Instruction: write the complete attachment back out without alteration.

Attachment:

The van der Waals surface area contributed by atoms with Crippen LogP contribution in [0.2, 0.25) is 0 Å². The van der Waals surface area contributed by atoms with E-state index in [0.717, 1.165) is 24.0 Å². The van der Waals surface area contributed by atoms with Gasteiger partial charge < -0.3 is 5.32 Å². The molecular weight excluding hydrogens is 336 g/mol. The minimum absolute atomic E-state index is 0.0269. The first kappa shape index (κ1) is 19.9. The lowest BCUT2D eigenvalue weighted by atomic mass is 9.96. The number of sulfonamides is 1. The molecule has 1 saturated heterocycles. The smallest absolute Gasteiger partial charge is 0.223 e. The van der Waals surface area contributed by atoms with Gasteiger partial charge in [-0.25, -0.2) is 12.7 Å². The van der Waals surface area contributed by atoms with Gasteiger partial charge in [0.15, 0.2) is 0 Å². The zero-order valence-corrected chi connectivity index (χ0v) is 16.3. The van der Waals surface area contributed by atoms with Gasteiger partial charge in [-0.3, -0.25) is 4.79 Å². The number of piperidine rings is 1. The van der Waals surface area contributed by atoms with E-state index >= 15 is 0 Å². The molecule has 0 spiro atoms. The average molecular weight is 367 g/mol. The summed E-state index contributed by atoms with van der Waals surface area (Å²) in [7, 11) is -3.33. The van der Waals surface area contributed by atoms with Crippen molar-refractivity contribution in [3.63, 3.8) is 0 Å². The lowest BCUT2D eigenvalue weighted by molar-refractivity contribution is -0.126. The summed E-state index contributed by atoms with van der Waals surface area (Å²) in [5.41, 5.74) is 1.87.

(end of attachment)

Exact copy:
The van der Waals surface area contributed by atoms with Crippen LogP contribution in [0.2, 0.25) is 0 Å². The van der Waals surface area contributed by atoms with E-state index in [0.717, 1.165) is 24.0 Å². The van der Waals surface area contributed by atoms with Gasteiger partial charge < -0.3 is 5.32 Å². The molecular weight excluding hydrogens is 336 g/mol. The minimum absolute atomic E-state index is 0.0269. The first kappa shape index (κ1) is 19.9. The lowest BCUT2D eigenvalue weighted by atomic mass is 9.96. The number of sulfonamides is 1. The molecule has 1 saturated heterocycles. The smallest absolute Gasteiger partial charge is 0.223 e. The van der Waals surface area contributed by atoms with Gasteiger partial charge in [-0.25, -0.2) is 12.7 Å². The van der Waals surface area contributed by atoms with Gasteiger partial charge in [0.15, 0.2) is 0 Å². The zero-order valence-corrected chi connectivity index (χ0v) is 16.3. The van der Waals surface area contributed by atoms with Gasteiger partial charge in [-0.3, -0.25) is 4.79 Å². The number of piperidine rings is 1. The van der Waals surface area contributed by atoms with E-state index >= 15 is 0 Å². The molecule has 0 spiro atoms. The average molecular weight is 367 g/mol. The summed E-state index contributed by atoms with van der Waals surface area (Å²) in [7, 11) is -3.33. The van der Waals surface area contributed by atoms with Crippen molar-refractivity contribution in [3.63, 3.8) is 0 Å². The lowest BCUT2D eigenvalue weighted by molar-refractivity contribution is -0.126. The summed E-state index contributed by atoms with van der Waals surface area (Å²) in [5.41, 5.74) is 1.87.